The material to be used for the leveling layer is not particularly limited as long as it can bury the convex or concave portions of the guides and provide a planar top surface, but is preferably a resin due to easy formation of the layer.
Such resins include any resins which can be used for optical discs, for example, ultra-violet ray curable resins, electron beam curable resins, epoxy resins, silicate resins, urethane resins, polyester resins, thermoplastic resins, etc.
It is preferred, however, that the resins can be dissolved in general organic solvents since the resins are to be coated at a lowered viscosity prepared by diluting with a solvent.
In the production of optical discs, UV-curable resins and electron beam curable resins are often used because of their high productivity and excellent protection effect or the like. The UV-curable resins are most often used because equipment therefor is simpler than that of the electron beam curable resin. Such UV-curable resins are commercially available as compositions comprising a compound called acrylate of oligomer, having a relatively high molecular weight and obtained by acrylating or metacrylating a compound or oligomer having a functional group such as hydroxyl or epoxy, for example, acrylate of a bisphenol A-based epoxy compound or oligomer, a compound having one functional group, e.g., (meth)acryloyloxy, or two to six functional groups, e.g., (meth)acryloyloxy, and an initiator. For example, SD-17, SD-301, etc., produced by Dainippon Ink and Chemicals, Inc. and UR-4502 produced by Mitsubishi Rayon are commercially available. Also, MH-71 produced by Mitsubishi Rayon, for example, is commercially available as an electron beam curable resin.
Epoxy resins can be any ones that can be used for optical discs, typically ones derived from bisphenol. Nevertheless, since transparency is required for optical discs, the curing agent should be carefully selected. From the viewpoints of curing rate and transparency, pentaerythritol-derived diamine and the like are preferably used and, for example, Epomate N-002 produced by Yuka Shell Epoxy can be mentioned as a preferred curing agent.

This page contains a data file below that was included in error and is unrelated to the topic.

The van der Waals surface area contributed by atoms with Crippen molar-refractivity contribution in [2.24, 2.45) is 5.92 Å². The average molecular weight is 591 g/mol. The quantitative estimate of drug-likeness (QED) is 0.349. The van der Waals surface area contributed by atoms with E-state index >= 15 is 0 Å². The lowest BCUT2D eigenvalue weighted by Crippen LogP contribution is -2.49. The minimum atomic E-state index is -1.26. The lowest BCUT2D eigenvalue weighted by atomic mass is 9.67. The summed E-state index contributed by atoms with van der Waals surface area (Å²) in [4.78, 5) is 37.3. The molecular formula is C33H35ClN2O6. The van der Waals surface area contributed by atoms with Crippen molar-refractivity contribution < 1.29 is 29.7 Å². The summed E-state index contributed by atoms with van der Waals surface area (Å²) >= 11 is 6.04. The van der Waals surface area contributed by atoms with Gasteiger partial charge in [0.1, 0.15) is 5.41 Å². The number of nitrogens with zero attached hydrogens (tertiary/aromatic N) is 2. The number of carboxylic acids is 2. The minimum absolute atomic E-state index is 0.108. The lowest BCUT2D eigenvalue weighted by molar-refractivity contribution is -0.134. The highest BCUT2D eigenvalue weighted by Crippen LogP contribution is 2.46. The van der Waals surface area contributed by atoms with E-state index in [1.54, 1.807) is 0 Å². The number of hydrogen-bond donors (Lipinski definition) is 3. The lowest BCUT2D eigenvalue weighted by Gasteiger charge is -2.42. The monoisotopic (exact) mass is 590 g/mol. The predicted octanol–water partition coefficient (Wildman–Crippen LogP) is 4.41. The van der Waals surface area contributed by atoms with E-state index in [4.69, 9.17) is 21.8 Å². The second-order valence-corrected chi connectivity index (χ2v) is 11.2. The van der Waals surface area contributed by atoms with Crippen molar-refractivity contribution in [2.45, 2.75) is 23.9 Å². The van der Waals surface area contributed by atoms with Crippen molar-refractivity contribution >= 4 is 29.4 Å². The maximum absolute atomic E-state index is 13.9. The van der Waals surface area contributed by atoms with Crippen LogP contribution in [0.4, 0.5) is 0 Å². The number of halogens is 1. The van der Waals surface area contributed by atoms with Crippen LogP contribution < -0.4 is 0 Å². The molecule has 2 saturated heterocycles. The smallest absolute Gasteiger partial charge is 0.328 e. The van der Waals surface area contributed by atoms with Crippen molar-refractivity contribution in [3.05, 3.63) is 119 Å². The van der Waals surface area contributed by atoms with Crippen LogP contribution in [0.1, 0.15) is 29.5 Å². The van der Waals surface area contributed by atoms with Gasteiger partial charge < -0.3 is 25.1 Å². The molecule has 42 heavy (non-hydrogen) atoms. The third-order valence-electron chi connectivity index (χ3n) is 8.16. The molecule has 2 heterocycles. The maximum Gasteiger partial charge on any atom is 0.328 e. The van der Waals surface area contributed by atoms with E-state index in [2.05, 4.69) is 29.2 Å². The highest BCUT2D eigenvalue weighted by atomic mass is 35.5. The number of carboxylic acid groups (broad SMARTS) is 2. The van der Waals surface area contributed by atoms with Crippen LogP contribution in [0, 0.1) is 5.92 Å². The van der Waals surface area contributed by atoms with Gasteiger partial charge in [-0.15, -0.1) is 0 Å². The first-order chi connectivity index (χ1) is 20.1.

Silicate resins are also any ones that can be used for optical discs, including thermoplastic types such as alkylsiloxane, and UV-curable types such as acryl silicone compound. For example, glass resin GR-650 produced by Showa Denko and KP-f5 and KNS-5300 produced by Shin-Etsu Chemical Co. Ltd. can be used.
Thermoplastic resins that can be used are those which do not affect the recording layer, are soluble in an adequate solvent, particularly an organic solvent and provide a uniform transparent layer. For example, acrylates resin such as polymethylmethacrylate and polyethylmethacrylate, acrylonitrile resins such as polyacrylonitrile and polymethacrylonitrile, fluorine-based resins such as vinyl fluoride-hexafluoropropylene copolymer, vinyl resins such as vinyl chloride and vinyl acetate, polyvinyl-alcohol resins, polyvinylbutylal resins, polyester resins, polyurethane resins, etc., and mixtures and copolymers thereof can be preferably used.
The planalizing layer can be formed by spin coating, screen printing, roll coating, spray coating, dipping, sputtering, etc. When the planalizing layer is a cured resin layer, the resin layer is preferably applied by coating a resin or a diluted resin solution from the viewpoint of workability. Further, spin coating is the most preferable considering the productivity, cost, etc.
When the planalizing layer is applied by a spin coating method, the viscosity of the resin to be applied must be low, e.g., by diluting a resin material with a solvent. Preferred viscosity of the resin solution to be applied by spin coating is not more than 50 cP at 20° C. to obtain a layer thickness of 200 to 500 nm and not more than 30 cP at 20° C. for a layer thickness of 50 nm to 200 nm.
The solvent for dilution may be any ones that for an organic resin base that do not cause chemical damage to the base and can be almost volatilized during the curing of the resin. Preferred solvents include isopropylalcohol, butylalcohol, ethylalcohol, etc., from the viewpoint of handling poisonous materials.